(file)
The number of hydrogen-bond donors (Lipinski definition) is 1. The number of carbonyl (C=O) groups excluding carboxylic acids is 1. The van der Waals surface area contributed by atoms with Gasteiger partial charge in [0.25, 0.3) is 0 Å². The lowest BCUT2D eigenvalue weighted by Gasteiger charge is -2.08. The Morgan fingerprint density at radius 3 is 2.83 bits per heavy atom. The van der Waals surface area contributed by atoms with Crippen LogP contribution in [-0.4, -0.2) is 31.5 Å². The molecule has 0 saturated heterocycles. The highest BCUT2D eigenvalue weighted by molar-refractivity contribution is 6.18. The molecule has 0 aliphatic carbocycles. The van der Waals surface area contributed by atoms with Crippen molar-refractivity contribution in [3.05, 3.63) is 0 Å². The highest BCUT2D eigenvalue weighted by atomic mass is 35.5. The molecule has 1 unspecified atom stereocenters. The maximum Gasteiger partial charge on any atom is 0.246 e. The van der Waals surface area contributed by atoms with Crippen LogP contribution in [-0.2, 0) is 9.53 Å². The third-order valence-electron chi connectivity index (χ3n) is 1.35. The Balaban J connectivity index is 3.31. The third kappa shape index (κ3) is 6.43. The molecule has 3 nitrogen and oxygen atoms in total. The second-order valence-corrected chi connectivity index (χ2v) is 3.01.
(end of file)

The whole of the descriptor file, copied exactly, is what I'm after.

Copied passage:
The number of hydrogen-bond donors (Lipinski definition) is 1. The number of carbonyl (C=O) groups excluding carboxylic acids is 1. The van der Waals surface area contributed by atoms with Gasteiger partial charge in [0.25, 0.3) is 0 Å². The lowest BCUT2D eigenvalue weighted by Gasteiger charge is -2.08. The Morgan fingerprint density at radius 3 is 2.83 bits per heavy atom. The van der Waals surface area contributed by atoms with Crippen LogP contribution in [-0.4, -0.2) is 31.5 Å². The molecule has 0 saturated heterocycles. The highest BCUT2D eigenvalue weighted by molar-refractivity contribution is 6.18. The molecule has 0 aliphatic carbocycles. The van der Waals surface area contributed by atoms with Crippen molar-refractivity contribution in [3.05, 3.63) is 0 Å². The highest BCUT2D eigenvalue weighted by atomic mass is 35.5. The molecule has 1 unspecified atom stereocenters. The maximum Gasteiger partial charge on any atom is 0.246 e. The van der Waals surface area contributed by atoms with Crippen LogP contribution in [-0.2, 0) is 9.53 Å². The third-order valence-electron chi connectivity index (χ3n) is 1.35. The Balaban J connectivity index is 3.31. The third kappa shape index (κ3) is 6.43. The molecule has 3 nitrogen and oxygen atoms in total. The second-order valence-corrected chi connectivity index (χ2v) is 3.01.